INDIANAPOLIS (AP) — The Indiana House Education Committee signed off Thursday on a large expansion of the Republican-backed school voucher system.
The measure would remove a one-year waiting period students have to spend in public school before qualifying for a voucher and qualify wealthier families for the program in certain cases. In some cases, it would allow a family of four earning up to roughly $128,000 to qualify for a batch of vouchers which cover 50 percent of the cost of schooling.
The panel voted 9-3 Thursday afternoon to send the measure to the full House of Representatives. The vote split along party lines just as the issue has for much of the last two years.
Gov. Mike Pence announced this week he was supporting the bill and it has the backing of the Republican leadership in the House. But the prospects of an expanded voucher system passing the Senate this year aren't clear.
At the heart of the battle is whether state dollars are spent on private or public schools. In one exchange, emblematic of the innumerable debates which have taken place between Republicans and Democrats over the last two years, Rep. Kreg Battles, D-Vincennes, and House Education Chairman Robert Behning, R-Indianapolis, scrapped over whether raising the amount of each voucher would become a handout for private schools.
Battles, the top Democrat on the education committee, argued that raising the cap on each voucher from $4,500 to $6,500 could turn into a giveaway for private schools that charge any less than the new limit.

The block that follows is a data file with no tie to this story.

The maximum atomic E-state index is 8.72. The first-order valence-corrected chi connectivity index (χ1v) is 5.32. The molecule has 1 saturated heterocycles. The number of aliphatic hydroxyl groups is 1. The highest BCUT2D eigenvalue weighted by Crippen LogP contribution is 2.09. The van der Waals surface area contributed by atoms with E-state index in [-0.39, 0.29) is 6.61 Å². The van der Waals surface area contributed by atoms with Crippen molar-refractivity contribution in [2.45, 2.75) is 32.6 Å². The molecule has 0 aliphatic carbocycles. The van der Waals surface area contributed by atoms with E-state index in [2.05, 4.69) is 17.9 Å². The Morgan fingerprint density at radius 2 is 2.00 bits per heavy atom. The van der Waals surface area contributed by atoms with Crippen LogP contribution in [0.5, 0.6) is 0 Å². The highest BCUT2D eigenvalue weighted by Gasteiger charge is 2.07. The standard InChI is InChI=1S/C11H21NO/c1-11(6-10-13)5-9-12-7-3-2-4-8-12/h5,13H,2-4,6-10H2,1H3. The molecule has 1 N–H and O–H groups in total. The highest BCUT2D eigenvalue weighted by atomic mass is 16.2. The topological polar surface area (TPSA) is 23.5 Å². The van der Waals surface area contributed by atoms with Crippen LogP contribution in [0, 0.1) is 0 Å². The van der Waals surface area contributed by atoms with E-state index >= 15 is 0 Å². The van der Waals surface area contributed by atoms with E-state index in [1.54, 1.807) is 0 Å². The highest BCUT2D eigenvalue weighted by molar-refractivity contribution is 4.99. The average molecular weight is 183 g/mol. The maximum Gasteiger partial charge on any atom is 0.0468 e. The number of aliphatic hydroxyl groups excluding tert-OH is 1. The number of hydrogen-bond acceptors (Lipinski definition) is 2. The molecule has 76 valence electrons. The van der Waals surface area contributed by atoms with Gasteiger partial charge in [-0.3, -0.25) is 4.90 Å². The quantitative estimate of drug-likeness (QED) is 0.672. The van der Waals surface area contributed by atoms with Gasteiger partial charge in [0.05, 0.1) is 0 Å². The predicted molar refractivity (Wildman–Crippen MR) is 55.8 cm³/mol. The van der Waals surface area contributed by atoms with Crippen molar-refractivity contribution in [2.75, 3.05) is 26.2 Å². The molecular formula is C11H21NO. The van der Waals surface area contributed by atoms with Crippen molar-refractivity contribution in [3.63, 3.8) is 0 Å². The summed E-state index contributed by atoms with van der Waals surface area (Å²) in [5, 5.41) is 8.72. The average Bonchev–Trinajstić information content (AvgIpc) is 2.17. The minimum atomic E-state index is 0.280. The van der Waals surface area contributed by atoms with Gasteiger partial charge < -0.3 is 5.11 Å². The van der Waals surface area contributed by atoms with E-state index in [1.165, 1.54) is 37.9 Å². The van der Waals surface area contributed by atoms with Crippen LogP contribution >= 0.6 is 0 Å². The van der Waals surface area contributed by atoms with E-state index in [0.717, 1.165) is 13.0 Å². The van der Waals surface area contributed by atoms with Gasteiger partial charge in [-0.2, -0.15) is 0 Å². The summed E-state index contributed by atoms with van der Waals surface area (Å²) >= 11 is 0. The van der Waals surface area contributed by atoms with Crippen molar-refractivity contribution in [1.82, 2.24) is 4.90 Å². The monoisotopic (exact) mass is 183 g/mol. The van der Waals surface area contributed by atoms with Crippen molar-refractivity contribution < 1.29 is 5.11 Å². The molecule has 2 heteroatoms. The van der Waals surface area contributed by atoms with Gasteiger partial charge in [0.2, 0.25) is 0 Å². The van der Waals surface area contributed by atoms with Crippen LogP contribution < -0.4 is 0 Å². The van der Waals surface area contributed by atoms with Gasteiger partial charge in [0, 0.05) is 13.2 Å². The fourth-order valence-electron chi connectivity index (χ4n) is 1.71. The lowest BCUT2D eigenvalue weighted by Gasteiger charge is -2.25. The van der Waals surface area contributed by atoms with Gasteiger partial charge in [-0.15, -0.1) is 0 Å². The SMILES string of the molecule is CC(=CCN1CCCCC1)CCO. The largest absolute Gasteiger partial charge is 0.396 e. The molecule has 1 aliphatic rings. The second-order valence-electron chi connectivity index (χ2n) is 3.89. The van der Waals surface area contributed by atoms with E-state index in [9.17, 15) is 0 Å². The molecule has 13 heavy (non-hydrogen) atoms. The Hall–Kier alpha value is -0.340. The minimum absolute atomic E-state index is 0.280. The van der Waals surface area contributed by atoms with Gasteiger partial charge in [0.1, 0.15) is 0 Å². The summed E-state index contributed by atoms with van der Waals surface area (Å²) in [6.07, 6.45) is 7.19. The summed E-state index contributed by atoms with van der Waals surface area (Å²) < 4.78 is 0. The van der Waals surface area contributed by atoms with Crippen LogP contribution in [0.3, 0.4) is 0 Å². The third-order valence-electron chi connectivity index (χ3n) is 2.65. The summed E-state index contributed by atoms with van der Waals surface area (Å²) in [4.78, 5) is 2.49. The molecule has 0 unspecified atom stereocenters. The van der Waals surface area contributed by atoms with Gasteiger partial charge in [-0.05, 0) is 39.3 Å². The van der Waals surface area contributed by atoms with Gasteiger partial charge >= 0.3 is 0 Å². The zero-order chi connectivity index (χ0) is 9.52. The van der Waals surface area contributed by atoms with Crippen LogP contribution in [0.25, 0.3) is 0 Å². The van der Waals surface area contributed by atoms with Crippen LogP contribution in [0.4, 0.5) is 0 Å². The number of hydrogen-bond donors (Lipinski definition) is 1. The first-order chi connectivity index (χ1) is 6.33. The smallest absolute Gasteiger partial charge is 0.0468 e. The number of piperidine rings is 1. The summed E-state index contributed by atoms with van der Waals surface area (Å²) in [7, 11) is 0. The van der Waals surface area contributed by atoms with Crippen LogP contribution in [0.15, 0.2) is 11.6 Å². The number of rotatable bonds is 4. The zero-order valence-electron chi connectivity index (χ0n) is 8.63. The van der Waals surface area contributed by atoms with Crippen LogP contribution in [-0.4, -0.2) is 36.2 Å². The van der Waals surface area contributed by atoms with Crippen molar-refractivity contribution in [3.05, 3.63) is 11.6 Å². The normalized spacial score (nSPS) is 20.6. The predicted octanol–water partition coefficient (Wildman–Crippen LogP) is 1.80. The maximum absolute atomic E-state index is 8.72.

"If they've established a $4,500 fee, they obviously think they can provide those services for $4,500," Battles said. "I think this is just wasteful spending of taxpayer dollars, in my opinion, to let someone charge us a fee just because we're willing to pay it."
But Behning, the author of the voucher expansion, told Battles he was ignoring a number of safeguards already in place that prevent any group from fleecing the state via the voucher program.
"The voucher bill will not allow the institution to charge voucher children more than they charge non-voucher children," he said. He added that the 2011 law also limits voucher recipients to receiving 90 percent of what public school students get from the state.
"At no time does the voucher ever exceed more than 90 percent of the state general fund support. They're never getting as much as a traditional public school or charter school would get. So there are always caps for it."
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